A so-called exact division is when the dividend is known to be an exact multiple of the divisor. Jebelean’s exact division algorithm uses this knowledge to make some significant optimizations (see References).
The idea can be illustrated in decimal for example with 368154 divided by 543. Because the low digit of the dividend is 4, the low digit of the quotient must be 8. This is arrived at from 4*7 mod 10, using the fact 7 is the modular inverse of 3 (the low digit of the divisor), since 3*7 ≡ 1 mod 10. So 8*543=4344 can be subtracted from the dividend leaving 363810. Notice the low digit has become zero.
The procedure is repeated at the second digit, with the next quotient digit 7 (7 ≡ 1*7 mod 10), subtracting 7*543=3801, leaving 325800. And finally at the third digit with quotient digit 6 (8*7 mod 10), subtracting 6*543=3258 leaving 0. So the quotient is 678.
Notice however that the multiplies and subtractions don’t need to extend past the low three digits of the dividend, since that’s enough to determine the three quotient digits. For the last quotient digit no subtraction is needed at all. On a 2NxN division like this one, only about half the work of a normal basecase division is necessary.
For an NxM exact division producing Q=N-M quotient limbs, the saving over a normal basecase division is in two parts. Firstly, each of the Q quotient limbs needs only one multiply, not a 2x1 divide and multiply. Secondly, the crossproducts are reduced when Q>M to Q*M-M*(M+1)/2, or when Q<=M to Q*(Q-1)/2. Notice the savings are complementary. If Q is big then many divisions are saved, or if Q is small then the crossproducts reduce to a small number.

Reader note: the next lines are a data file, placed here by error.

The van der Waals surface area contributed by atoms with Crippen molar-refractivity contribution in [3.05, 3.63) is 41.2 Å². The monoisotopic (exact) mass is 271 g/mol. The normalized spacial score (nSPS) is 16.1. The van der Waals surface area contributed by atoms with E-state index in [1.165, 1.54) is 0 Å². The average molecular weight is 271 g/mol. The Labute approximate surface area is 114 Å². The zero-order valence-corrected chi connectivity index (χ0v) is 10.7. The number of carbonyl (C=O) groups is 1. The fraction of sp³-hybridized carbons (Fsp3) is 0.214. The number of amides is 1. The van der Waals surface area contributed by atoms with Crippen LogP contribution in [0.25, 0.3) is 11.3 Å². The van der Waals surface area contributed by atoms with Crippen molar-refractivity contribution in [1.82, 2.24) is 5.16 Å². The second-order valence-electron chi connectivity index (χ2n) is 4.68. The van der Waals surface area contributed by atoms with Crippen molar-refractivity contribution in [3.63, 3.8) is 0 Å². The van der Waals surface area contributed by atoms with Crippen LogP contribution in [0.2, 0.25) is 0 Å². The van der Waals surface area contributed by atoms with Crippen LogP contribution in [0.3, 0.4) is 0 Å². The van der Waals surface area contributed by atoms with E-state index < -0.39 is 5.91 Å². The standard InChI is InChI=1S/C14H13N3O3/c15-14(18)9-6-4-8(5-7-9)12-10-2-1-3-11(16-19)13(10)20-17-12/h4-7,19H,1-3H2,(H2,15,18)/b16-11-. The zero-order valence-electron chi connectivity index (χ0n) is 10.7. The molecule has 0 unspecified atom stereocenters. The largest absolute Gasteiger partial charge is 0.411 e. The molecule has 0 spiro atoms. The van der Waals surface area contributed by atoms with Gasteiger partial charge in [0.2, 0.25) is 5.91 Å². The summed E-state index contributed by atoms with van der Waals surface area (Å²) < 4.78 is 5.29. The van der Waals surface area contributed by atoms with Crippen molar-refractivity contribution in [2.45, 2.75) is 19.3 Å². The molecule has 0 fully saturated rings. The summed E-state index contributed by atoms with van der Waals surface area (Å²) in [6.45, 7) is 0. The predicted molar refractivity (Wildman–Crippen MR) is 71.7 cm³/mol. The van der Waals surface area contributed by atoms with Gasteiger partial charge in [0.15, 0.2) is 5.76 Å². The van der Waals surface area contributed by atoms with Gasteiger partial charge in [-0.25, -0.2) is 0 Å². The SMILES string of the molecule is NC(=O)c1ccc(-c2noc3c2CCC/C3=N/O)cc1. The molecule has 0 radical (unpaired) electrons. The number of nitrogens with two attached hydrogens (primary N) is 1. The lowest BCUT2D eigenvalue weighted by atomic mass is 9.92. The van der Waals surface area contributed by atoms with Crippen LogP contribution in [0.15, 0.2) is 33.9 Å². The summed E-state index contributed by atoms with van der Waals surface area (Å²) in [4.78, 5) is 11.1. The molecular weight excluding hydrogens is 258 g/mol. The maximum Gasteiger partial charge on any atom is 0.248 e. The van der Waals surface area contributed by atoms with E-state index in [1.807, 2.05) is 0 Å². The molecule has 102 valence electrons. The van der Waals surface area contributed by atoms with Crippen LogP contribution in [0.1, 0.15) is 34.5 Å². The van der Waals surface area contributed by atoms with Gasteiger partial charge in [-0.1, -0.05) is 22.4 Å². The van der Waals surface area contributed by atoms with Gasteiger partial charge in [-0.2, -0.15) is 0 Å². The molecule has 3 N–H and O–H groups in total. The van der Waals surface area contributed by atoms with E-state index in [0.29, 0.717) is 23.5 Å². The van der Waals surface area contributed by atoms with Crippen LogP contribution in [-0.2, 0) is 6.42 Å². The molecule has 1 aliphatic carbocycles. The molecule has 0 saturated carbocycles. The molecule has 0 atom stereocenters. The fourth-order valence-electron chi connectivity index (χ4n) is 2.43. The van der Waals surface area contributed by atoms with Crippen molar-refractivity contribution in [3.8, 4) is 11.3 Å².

The modular inverse used is calculated efficiently by
gmp-impl.h. This does four multiplies for a 32-bit limb, or six for a
64-bit limb. tune/modlinv.c has some alternate implementations that
might suit processors better at bit twiddling than multiplying.
The sub-quadratic exact division described by Jebelean in “Exact Division with Karatsuba Complexity” is not currently implemented. It uses a rearrangement similar to the divide and conquer for normal division (see Divide and Conquer Division), but operating from low to high. A further possibility not currently implemented is “Bidirectional Exact Integer Division” by Krandick and Jebelean which forms quotient limbs from both the high and low ends of the dividend, and can halve once more the number of crossproducts needed in a 2NxN division.
A special case exact division by 3 exists in
supporting Toom-3 multiplication and
mpq canonicalizations. It forms
quotient digits with a multiply by the modular inverse of 3 (which is
0xAA..AAB) and uses two comparisons to determine a borrow for the next
limb. The multiplications don’t need to be on the dependent chain, as long as
the effect of the borrows is applied, which can help chips with pipelined